PSYCHOLOGY, OR THE SCIENCE OF MIND. sed upon the human constitution It is from ig. norance, neglect and violation of these laws that WHEN Germany groaned under a foreign yoke, most, if not all, the physical evils which have it was in the schools of Kant that was first preso long encompassed mankind, take their origin. pared her resistance. It was the word of her The fearful ravages of disease in all its forms- Ideologues" which first drew the sword of her from mere general debility and languor to the deliverance. From this sacred source, remote most aggravated shapes of pestilence which as it may appear from objects of sense, even have from time to time scourged the race-are physical discovery has drawn its origin. Bacon, the legitimate and necessary consequences of the Descartes, Leibnitz, Newton-were all profound partial or more extensive violation of the laws metaphysicians. Lavoisier never could have of our being: and we have the most abundant rescued chemistry from the chaos in which he reason for believing that by a general systematic found it, were it not that he had derived from and faithful adherence under all circumstances his metaphysical studies that elevation of viewto those laws, our world, instead of the scene that precision of idea-that fertility of inven. of wretchedness and misery-protracted suffer. tion-which give such value to his magnificent ing and premature death, which it now exhibits labors. Even mathematics themselves depend would become the extended theatre of unmiti upon its aid. If its influence then, has, even in gated happiness and enjoyment-and that the the material world been so very visible, in its final dissolution of our being, when all its ob- own peculiar province, the spiritual, it must be jccts and uses were accomplished, instead of unbounded. In its application to morality, it is forming any exception to the benevolent dispen the very basis of legislation and theology : with. sations of creative wisdom and goodness, would out a preliminary knowledge of its leading prinbe universally regarded as its crowning blessing. ciples, high as either of these sciences may ap.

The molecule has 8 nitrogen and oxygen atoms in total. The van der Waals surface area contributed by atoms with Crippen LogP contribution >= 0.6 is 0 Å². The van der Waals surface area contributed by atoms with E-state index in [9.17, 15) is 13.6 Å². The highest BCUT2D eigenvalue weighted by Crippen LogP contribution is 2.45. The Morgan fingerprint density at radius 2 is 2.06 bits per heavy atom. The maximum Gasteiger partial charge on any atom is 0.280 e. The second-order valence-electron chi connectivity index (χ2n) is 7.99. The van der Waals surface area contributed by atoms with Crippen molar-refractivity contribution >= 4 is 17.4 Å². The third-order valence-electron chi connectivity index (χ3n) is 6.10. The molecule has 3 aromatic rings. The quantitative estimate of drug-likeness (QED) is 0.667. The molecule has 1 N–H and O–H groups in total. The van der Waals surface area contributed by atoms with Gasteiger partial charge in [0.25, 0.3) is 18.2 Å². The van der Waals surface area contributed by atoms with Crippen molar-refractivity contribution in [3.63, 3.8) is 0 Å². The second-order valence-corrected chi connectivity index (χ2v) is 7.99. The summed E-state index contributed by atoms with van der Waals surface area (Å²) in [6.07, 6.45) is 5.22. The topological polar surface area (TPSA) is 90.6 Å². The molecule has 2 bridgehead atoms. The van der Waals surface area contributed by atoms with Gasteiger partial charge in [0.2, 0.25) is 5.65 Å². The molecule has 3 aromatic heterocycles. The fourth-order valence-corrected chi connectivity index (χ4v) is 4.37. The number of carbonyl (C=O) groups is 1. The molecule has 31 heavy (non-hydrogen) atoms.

This view of the subject, and this alone, is pear to rank, they must be devoid of that spiritconsistent with all our ideas of the benevolentual and inward power which gives them not only designs of the Creator, with reference to the their dignity and grandeur, but their true practi. present world. The most ample provision has cal grasp upon the souls and actions of men. been made for our happiness and welfare. Eve-Lower the tone of mental science in any counry faculty of the mind and every bodily organ try, and proportionally with it must moral science has been so constituted, as to be capable of con descend. Where moral science falls into disre. ferring the greatest possible amount of pleasure pute, there religion wanes off into ceremony and consistent with our nature : and the external outward ritual; and morality, left to its own guid. universe of matter as well as of mind has been ance, insensibly degenerate into the vulgar, and beautifully and even magnificently adapted to takes the tinge of the material with which it is the promotion of our highest enjoyment. So perpetually combined. We require something long as we conform to the intentions of Provi. lio win us back from such sordid interests—somedence and live in harmony with its ordinances thing to keep in fealty and obedience the physi. written upon thHery tablets of our mind, and cal man. Moral science has little direct relation open to the rensi simple comprehension, so long with mere physical wants : She deals with a do we recein abundant profusion the rich rc. loftier world; she uses thought, not as an inwards of o bedience in that vivid enjoyment strument of enjoyment, but as a creator or puri. of existenc which the healthy, happy child ex. fieras a deliverer—as the means to obtain that hibits and tels, which is incorporated with our independence from the debasing and gross of our